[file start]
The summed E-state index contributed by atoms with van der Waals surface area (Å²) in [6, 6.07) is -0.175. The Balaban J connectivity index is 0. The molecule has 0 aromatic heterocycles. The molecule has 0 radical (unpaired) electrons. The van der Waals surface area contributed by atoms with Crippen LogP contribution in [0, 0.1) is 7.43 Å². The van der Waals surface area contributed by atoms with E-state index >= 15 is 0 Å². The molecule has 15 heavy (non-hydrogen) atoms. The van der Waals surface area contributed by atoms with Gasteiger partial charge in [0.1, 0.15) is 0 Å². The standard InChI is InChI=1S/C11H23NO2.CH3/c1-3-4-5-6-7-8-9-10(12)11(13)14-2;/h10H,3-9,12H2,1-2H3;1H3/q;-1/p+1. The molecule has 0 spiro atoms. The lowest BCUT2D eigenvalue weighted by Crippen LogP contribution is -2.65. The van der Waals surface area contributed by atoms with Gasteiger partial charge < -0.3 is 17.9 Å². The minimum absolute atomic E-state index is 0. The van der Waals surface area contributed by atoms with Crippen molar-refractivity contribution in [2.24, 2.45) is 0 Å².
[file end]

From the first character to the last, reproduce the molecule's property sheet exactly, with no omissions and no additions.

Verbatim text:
The summed E-state index contributed by atoms with van der Waals surface area (Å²) in [6, 6.07) is -0.175. The Balaban J connectivity index is 0. The molecule has 0 aromatic heterocycles. The molecule has 0 radical (unpaired) electrons. The van der Waals surface area contributed by atoms with Crippen LogP contribution in [0, 0.1) is 7.43 Å². The van der Waals surface area contributed by atoms with E-state index >= 15 is 0 Å². The molecule has 15 heavy (non-hydrogen) atoms. The van der Waals surface area contributed by atoms with Gasteiger partial charge in [0.1, 0.15) is 0 Å². The standard InChI is InChI=1S/C11H23NO2.CH3/c1-3-4-5-6-7-8-9-10(12)11(13)14-2;/h10H,3-9,12H2,1-2H3;1H3/q;-1/p+1. The molecule has 0 spiro atoms. The lowest BCUT2D eigenvalue weighted by Crippen LogP contribution is -2.65. The van der Waals surface area contributed by atoms with Gasteiger partial charge < -0.3 is 17.9 Å². The minimum absolute atomic E-state index is 0. The van der Waals surface area contributed by atoms with Crippen molar-refractivity contribution in [2.24, 2.45) is 0 Å².